The Wall Street Journal’s Turkey correspondent, Marc Champion, has another great article out, this time taking a look at the spectacular recent growth of Turkish Airlines (THY) and how that is both mirroring and working hand-in-hand with Turkey’s rising political and economic ambitions.
Poor old Turkey has been getting mixed messages from European governments again, after visits by Britain?s David Cameron and Germany?s foreign minister, Guido Westerwelle, this week. The UK prime minister was very outspoken in his support for Turkish membership of the European Union. ?I will remain your strongest possible advocate for EU membership,? he said. ?Together […]
What?s the main driving factor behind the US-Turkish disagreement about Iran? Much has been said about an Islamist tilt in Turkish foreign policy. Some call this an ?axis shift? ? a paradigmatic change whereby Turkey is slowly distancing itself from the West.
(BERLIN ) – Turkey is far from ready for full EU membership but for economic and security reasons it is vital that Ankara be “on Europe’s side,” Germany’s foreign minister was quoted as saying on Tuesday.
Turkey?s relationship with the EU has reached an impasse because of the attitudes of some EU member countries that have developed the habit of vetoing everything concerning Turkey, including matters that have nothing to do with the Cyprus issue.
It was an astute reader who alerted me to the politically charged posters adorning İstanbul?s Fatih mosque. A poster vilifying Netanyahu appeared one day and was replaced the next with one of the Mavi Marmara, one of the ships that attempted to run the Israeli blockade of Gaza.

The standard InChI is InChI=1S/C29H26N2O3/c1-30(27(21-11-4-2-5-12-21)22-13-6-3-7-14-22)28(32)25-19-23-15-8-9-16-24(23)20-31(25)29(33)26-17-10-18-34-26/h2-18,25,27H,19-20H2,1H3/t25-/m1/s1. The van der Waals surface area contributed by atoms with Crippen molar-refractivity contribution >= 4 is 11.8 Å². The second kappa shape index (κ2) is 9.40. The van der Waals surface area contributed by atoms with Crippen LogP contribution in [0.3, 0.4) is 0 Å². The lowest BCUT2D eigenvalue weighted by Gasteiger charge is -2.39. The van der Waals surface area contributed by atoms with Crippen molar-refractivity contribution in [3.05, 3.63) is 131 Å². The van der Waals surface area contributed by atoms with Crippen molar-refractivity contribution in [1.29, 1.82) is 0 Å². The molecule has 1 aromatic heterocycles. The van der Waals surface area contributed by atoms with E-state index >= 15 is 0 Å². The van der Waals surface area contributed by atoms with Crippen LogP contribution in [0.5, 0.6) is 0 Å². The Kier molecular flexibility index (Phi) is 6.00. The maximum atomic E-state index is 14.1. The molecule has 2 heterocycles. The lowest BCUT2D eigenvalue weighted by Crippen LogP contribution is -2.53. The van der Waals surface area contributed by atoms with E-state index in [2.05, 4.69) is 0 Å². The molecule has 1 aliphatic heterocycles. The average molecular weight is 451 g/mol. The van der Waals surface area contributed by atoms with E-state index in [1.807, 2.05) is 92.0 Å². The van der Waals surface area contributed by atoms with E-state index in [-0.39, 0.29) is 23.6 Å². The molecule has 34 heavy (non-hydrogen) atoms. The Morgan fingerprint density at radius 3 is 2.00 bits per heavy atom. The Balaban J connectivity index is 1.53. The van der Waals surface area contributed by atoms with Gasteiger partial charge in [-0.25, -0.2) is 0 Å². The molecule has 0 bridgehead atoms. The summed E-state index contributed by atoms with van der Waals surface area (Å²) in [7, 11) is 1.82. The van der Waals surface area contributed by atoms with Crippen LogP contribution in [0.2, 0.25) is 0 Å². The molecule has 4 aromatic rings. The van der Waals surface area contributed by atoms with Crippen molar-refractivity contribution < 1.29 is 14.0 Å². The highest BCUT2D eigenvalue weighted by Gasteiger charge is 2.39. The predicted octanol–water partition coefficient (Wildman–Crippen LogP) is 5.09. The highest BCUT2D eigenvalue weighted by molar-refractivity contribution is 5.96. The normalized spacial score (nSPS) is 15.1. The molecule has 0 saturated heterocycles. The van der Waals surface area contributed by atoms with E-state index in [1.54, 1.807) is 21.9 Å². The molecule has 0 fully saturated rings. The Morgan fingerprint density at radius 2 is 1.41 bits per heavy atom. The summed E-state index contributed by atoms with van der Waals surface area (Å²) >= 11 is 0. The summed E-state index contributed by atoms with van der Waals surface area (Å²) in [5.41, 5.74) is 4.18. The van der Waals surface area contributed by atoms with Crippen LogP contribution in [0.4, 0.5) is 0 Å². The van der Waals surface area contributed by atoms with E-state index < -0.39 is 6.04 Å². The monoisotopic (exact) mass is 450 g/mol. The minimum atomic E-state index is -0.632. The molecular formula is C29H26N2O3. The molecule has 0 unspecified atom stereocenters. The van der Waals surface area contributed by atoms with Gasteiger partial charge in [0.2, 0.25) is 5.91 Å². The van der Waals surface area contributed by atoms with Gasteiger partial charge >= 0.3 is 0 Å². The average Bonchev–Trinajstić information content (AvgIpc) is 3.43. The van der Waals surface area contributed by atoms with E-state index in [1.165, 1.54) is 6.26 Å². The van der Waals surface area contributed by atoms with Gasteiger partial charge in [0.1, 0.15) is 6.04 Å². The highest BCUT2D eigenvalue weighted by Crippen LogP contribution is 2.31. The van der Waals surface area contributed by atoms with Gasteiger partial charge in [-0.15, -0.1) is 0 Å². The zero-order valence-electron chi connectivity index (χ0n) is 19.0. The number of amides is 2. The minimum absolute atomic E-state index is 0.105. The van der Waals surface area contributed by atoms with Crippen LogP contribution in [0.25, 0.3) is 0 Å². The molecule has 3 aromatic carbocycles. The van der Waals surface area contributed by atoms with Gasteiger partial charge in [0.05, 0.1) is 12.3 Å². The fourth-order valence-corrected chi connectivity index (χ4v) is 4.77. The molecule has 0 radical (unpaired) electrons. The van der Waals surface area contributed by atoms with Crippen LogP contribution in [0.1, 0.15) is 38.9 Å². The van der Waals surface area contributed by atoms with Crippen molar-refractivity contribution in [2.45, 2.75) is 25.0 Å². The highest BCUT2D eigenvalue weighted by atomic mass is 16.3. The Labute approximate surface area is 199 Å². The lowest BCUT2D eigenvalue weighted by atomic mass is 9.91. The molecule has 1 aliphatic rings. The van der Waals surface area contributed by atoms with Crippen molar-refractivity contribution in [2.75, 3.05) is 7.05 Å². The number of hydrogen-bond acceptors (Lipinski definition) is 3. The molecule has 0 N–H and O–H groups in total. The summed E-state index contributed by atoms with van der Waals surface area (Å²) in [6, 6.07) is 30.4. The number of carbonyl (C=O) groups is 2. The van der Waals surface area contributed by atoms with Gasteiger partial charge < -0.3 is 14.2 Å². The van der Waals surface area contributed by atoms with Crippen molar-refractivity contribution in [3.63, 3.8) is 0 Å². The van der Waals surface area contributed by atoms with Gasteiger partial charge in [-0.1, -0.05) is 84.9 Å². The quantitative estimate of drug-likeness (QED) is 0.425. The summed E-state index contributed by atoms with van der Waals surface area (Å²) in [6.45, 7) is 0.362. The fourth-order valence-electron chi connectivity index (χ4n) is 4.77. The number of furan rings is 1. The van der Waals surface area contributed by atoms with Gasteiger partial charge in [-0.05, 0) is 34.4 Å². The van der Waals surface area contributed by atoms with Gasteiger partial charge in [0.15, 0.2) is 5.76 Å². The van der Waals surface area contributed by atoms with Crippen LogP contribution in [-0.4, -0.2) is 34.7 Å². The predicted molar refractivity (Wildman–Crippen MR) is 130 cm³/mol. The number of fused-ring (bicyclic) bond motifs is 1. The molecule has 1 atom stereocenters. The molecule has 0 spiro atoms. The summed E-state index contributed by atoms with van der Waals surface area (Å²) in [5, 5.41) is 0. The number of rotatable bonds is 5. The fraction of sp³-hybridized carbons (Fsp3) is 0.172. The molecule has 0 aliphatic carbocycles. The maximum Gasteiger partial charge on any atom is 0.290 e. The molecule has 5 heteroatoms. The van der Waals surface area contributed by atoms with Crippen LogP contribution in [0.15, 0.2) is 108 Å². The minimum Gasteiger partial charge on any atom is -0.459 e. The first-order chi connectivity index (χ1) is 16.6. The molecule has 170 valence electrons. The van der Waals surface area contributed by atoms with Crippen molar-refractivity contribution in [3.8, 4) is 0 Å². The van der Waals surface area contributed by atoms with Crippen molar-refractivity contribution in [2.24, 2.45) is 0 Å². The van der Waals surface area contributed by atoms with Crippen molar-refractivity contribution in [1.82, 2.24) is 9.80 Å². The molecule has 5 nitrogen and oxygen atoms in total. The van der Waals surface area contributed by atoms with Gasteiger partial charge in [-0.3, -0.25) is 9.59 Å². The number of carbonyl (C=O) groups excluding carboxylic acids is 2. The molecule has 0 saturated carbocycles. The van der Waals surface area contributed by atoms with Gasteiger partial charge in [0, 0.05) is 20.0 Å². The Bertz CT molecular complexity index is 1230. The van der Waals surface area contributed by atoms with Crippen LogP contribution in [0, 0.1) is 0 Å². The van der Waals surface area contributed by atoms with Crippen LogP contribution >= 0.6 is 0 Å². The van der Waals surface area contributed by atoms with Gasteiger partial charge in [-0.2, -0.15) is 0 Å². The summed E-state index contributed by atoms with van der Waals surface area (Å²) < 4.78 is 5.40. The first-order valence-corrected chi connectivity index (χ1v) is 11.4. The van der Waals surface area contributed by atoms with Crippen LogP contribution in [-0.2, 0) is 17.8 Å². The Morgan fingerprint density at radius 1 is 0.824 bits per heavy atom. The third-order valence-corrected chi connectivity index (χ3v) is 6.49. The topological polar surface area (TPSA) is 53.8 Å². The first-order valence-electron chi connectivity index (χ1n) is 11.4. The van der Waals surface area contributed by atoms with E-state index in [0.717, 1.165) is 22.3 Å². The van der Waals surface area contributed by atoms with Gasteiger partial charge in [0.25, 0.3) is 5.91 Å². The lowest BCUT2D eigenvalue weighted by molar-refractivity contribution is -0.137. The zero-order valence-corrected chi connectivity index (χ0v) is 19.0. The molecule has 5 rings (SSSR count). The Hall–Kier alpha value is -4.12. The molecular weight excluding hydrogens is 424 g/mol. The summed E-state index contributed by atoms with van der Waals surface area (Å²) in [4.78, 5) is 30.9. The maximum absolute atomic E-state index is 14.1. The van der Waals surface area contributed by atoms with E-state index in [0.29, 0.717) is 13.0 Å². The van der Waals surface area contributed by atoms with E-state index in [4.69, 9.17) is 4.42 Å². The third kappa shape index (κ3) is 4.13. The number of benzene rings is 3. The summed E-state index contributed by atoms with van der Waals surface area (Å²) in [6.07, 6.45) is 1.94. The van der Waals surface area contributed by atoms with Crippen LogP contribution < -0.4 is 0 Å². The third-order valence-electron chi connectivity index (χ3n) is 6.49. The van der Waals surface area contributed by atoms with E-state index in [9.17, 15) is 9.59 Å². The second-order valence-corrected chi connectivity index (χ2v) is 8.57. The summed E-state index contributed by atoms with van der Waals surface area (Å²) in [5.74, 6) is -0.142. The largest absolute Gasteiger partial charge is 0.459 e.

British Prime Minister David Cameron?s first stop on a week-long foreign tour was Ankara. While delivering a speech in the Turkish capital Tuesday morning, he very clearly expressed his support for Turkey?s European Union membership. He said he wanted to help pave the road from Ankara to Brussels. The question is: Can he convince his fellow EU heads of state and government on this matter?
Excerpt from Ece Ozlem Atikcan (2010) ?European Union and Minorities: Different Paths of Europeanization??, Journal of European Integration, volume 32, number: 4, pp. 375-392.
The Turkish Republic, under the leadership of Mustafa Kemal Atatürk, adopted the French model of a unitary nation-state. The official citizenship policy suggests that anyone who lives within the borders of Turkey is a Turk, irrespective of his/her ethnic, linguistic or religious background. Within this framework, the 1923 Treaty of Lausanne shaped Turkish minority policy. This treaty classified people on the basis of religion, as Muslim vs. non-Muslim. Thus, only Greek, Jewish and Armenian communities were regarded as minorities; none of the Islamic groups such as Bulgarian Pomaks, Circassians, Arabs, Kurds or Bosnians were mentioned. No language other than Turkish could be taught at schools, the only exceptions being Greek, Hebrew and Armenian. All information and news were transmitted in Turkish (Yagmur 2001).
Armenian-Americans file a federal lawsuit against two Turkish state-owned banks, T.C. Ziraat Bankası and the Central Bank of Turkey, but some international law experts say a local court cannot sue a state in this way. Others say there is a possibility for the court to accept the case